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Besides all the birds and humpbacks feeding in front of Moss (at least six or seven whales lunging up for a few hours on end), we also had a group of several hundred long-beaked common dolphins feeding about five miles out. Probably anchovies, but we couldn’t be sure. Whatever they were eating was in a thick layer at least 30 ft down. A few of them took a break from their feast to bow-ride with us. Commons are so fun to photograph! An absolutely gorgeous day on the water. Photo: Vicky Stein.

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11-11-2016 Humpbacks are surface lunge feeding in front of Moss Landing now

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This was our biologist Vicky Stein’s photo from today, which was a good day but tough for photography. Lots of great lunges, though, and absolute bird chaos. We had pelicans, terns, gulls (Bonaparte’s, Heerman’s, westerns), murres, cormorants, and parasitic jaegers all over the place. This is an indication of the abundance of small schooling fish that both the birds and the whales are feeding on. There were a few different clusters of whales, mostly groups of three vertically lunge-feeding, and not too far out of Moss Landing harbor either! Conditions have been quite nice out on the bay this week and the whales are closer to Moss Landing, as this photo shows.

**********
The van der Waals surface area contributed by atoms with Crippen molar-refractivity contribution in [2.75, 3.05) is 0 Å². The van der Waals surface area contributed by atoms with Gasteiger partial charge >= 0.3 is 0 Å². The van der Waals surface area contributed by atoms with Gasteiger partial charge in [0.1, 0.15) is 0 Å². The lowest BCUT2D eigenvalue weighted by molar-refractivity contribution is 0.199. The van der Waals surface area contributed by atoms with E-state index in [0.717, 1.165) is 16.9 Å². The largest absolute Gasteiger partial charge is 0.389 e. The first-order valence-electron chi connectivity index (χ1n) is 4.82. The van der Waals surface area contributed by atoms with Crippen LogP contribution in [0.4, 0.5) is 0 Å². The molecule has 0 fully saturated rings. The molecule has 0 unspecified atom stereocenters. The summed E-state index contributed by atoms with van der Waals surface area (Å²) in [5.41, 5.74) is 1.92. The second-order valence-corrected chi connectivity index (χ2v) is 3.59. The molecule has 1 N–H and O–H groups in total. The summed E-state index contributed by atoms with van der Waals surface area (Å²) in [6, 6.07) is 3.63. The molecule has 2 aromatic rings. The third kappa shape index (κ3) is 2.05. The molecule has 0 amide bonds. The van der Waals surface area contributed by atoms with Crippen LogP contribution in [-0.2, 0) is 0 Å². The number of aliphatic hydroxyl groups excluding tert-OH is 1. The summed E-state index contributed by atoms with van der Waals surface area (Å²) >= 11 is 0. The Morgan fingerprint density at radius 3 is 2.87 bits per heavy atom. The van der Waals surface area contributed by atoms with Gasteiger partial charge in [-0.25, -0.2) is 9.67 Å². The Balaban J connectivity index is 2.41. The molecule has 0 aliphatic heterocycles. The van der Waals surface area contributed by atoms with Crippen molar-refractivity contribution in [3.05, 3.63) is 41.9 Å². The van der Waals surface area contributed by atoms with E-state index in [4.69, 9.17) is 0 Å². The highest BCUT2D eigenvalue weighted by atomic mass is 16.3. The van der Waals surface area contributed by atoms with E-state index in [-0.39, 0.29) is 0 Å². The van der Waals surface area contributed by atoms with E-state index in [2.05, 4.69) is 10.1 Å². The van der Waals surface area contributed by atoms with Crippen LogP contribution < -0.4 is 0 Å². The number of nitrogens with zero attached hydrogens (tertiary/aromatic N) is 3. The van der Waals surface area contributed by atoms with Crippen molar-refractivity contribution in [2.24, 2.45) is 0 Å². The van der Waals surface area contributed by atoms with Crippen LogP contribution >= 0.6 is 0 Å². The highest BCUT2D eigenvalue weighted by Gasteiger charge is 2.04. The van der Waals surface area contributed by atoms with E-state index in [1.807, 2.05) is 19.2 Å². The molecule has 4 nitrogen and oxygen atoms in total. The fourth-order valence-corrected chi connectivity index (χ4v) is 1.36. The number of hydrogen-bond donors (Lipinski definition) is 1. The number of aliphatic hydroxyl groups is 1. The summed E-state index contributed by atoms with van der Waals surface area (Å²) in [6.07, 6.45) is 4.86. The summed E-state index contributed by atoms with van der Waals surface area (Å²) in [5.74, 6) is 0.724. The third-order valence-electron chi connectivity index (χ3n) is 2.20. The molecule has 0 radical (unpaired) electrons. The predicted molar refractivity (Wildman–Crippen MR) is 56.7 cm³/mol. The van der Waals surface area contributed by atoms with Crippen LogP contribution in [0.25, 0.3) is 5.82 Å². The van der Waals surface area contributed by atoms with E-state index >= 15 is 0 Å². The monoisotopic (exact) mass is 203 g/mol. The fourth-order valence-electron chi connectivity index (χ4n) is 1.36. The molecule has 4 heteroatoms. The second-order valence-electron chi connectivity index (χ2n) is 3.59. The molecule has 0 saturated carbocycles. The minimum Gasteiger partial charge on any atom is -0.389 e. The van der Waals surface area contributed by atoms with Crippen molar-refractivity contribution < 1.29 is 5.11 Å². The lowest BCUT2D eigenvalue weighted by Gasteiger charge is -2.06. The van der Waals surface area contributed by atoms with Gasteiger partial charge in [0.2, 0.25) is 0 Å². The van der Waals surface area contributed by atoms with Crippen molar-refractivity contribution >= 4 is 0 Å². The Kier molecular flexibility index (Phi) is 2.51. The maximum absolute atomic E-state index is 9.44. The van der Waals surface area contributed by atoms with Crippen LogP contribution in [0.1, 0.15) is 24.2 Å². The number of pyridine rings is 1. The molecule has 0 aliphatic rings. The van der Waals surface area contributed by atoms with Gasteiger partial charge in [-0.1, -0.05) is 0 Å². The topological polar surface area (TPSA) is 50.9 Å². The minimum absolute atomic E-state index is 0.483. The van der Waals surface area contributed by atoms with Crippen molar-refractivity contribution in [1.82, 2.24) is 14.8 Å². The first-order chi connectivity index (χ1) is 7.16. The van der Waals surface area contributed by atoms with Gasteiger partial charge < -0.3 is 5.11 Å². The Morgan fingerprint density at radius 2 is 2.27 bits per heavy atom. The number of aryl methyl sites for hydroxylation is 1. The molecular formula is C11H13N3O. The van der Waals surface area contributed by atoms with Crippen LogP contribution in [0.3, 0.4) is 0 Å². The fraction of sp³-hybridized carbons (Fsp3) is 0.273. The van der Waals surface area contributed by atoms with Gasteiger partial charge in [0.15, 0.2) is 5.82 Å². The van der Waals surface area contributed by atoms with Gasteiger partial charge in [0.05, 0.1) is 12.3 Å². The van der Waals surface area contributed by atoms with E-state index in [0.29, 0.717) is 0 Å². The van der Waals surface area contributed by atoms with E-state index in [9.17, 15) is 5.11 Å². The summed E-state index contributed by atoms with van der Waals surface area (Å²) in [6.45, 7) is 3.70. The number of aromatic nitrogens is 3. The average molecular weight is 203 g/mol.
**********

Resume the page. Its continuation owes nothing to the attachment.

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10-29-2016: Humpback Feeding Frenzy at Moss with Dolphins & Sea Lions

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Though our trip today began with a light drizzle, before long the skies cleared up and we spotted our first humpback whales, only two miles outside Moss Landing Harbor. We hopscotched from those three whales out to a large group of Risso’s dolphins (probably more than 200) that were breaching and socializing around us, before moving on toward a flock of birds and a series of splashes. We discovered a huge group (500+) of feeding common dolphins, which haven’t spent much time around Moss for the past few months! Just beyond the dolphins was a growing group of humpbacks, lunging up out of the water to scoop up gigantic mouthfuls of anchovies. Photos: Vicky Stein

Risso’s Dolphin


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10-18-16 Cetacean Invasion! Humpbacks and Dolphins show up in big numbers.

At least 15 humpback whales and several hundred Pacific White-sided Dolphins showed up today being very active in the Pajaro Hole, a branch of the canyon about six miles NW of Moss Landing. We had a breach, tail lobbing and some vertical surface lunge feeds today and lots of surfacings and tail flukes. It was approaching a frenzy state with many sea lions, lots of birds, so many dolphins and whales all circling a wide area that was abundant with fish. The viewing was excellent, with sunny conditions and a long period swell.